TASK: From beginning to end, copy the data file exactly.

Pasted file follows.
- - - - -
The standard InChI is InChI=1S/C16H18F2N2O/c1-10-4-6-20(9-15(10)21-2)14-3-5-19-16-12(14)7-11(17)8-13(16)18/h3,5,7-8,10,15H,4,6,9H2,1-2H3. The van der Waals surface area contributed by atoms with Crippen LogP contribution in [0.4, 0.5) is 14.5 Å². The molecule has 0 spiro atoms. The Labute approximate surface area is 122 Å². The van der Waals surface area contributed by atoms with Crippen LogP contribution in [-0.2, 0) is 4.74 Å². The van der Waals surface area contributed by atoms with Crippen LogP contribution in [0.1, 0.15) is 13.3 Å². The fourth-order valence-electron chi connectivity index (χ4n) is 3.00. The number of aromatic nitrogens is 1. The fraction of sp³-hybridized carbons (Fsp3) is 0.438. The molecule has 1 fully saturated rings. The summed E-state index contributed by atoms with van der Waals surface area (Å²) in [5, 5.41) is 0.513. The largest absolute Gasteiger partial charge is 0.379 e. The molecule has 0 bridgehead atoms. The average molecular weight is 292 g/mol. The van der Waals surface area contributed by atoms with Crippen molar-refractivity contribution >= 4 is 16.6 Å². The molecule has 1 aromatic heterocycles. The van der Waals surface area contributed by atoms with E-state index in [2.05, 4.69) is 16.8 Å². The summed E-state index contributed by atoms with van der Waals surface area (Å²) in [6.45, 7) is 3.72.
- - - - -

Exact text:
The standard InChI is InChI=1S/C16H18F2N2O/c1-10-4-6-20(9-15(10)21-2)14-3-5-19-16-12(14)7-11(17)8-13(16)18/h3,5,7-8,10,15H,4,6,9H2,1-2H3. The van der Waals surface area contributed by atoms with Crippen LogP contribution in [0.4, 0.5) is 14.5 Å². The molecule has 0 spiro atoms. The Labute approximate surface area is 122 Å². The van der Waals surface area contributed by atoms with Crippen LogP contribution in [-0.2, 0) is 4.74 Å². The van der Waals surface area contributed by atoms with Crippen LogP contribution in [0.1, 0.15) is 13.3 Å². The fourth-order valence-electron chi connectivity index (χ4n) is 3.00. The number of aromatic nitrogens is 1. The fraction of sp³-hybridized carbons (Fsp3) is 0.438. The molecule has 1 fully saturated rings. The summed E-state index contributed by atoms with van der Waals surface area (Å²) in [5, 5.41) is 0.513. The largest absolute Gasteiger partial charge is 0.379 e. The molecule has 0 bridgehead atoms. The average molecular weight is 292 g/mol. The van der Waals surface area contributed by atoms with Crippen molar-refractivity contribution >= 4 is 16.6 Å². The molecule has 1 aromatic heterocycles. The van der Waals surface area contributed by atoms with E-state index in [2.05, 4.69) is 16.8 Å². The summed E-state index contributed by atoms with van der Waals surface area (Å²) in [6.45, 7) is 3.72.